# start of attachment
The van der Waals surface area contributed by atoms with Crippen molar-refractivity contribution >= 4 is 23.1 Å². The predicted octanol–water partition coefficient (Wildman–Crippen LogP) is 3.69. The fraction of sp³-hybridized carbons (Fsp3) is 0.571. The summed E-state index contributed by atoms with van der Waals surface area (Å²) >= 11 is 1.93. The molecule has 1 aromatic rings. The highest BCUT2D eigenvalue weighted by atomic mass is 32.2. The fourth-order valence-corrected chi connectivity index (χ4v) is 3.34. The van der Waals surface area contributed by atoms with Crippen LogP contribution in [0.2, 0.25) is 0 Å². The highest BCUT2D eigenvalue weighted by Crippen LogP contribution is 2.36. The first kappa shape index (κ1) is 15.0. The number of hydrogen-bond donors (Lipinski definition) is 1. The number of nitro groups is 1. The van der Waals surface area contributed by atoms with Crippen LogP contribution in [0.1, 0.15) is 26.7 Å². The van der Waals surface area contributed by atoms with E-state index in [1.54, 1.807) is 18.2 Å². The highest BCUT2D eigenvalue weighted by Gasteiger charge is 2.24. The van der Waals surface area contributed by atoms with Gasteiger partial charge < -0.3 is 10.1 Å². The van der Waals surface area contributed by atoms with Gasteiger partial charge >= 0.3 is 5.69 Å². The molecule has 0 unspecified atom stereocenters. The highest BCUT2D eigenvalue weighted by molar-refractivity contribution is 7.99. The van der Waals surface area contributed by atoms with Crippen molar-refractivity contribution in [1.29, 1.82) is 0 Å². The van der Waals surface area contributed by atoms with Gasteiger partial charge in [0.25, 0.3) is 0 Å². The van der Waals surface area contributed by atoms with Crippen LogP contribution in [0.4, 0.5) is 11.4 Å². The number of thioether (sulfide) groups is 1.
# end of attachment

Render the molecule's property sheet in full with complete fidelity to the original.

The van der Waals surface area contributed by atoms with Crippen molar-refractivity contribution >= 4 is 23.1 Å². The predicted octanol–water partition coefficient (Wildman–Crippen LogP) is 3.69. The fraction of sp³-hybridized carbons (Fsp3) is 0.571. The summed E-state index contributed by atoms with van der Waals surface area (Å²) >= 11 is 1.93. The molecule has 1 aromatic rings. The highest BCUT2D eigenvalue weighted by atomic mass is 32.2. The fourth-order valence-corrected chi connectivity index (χ4v) is 3.34. The van der Waals surface area contributed by atoms with Crippen LogP contribution in [0.2, 0.25) is 0 Å². The highest BCUT2D eigenvalue weighted by Crippen LogP contribution is 2.36. The first kappa shape index (κ1) is 15.0. The number of hydrogen-bond donors (Lipinski definition) is 1. The number of nitro groups is 1. The van der Waals surface area contributed by atoms with Crippen LogP contribution in [0.1, 0.15) is 26.7 Å². The van der Waals surface area contributed by atoms with E-state index in [1.54, 1.807) is 18.2 Å². The highest BCUT2D eigenvalue weighted by Gasteiger charge is 2.24. The van der Waals surface area contributed by atoms with Gasteiger partial charge < -0.3 is 10.1 Å². The van der Waals surface area contributed by atoms with Gasteiger partial charge >= 0.3 is 5.69 Å². The molecule has 0 unspecified atom stereocenters. The highest BCUT2D eigenvalue weighted by molar-refractivity contribution is 7.99. The van der Waals surface area contributed by atoms with Crippen molar-refractivity contribution in [1.29, 1.82) is 0 Å². The van der Waals surface area contributed by atoms with Gasteiger partial charge in [0.25, 0.3) is 0 Å². The van der Waals surface area contributed by atoms with Crippen LogP contribution in [0.4, 0.5) is 11.4 Å². The number of thioether (sulfide) groups is 1.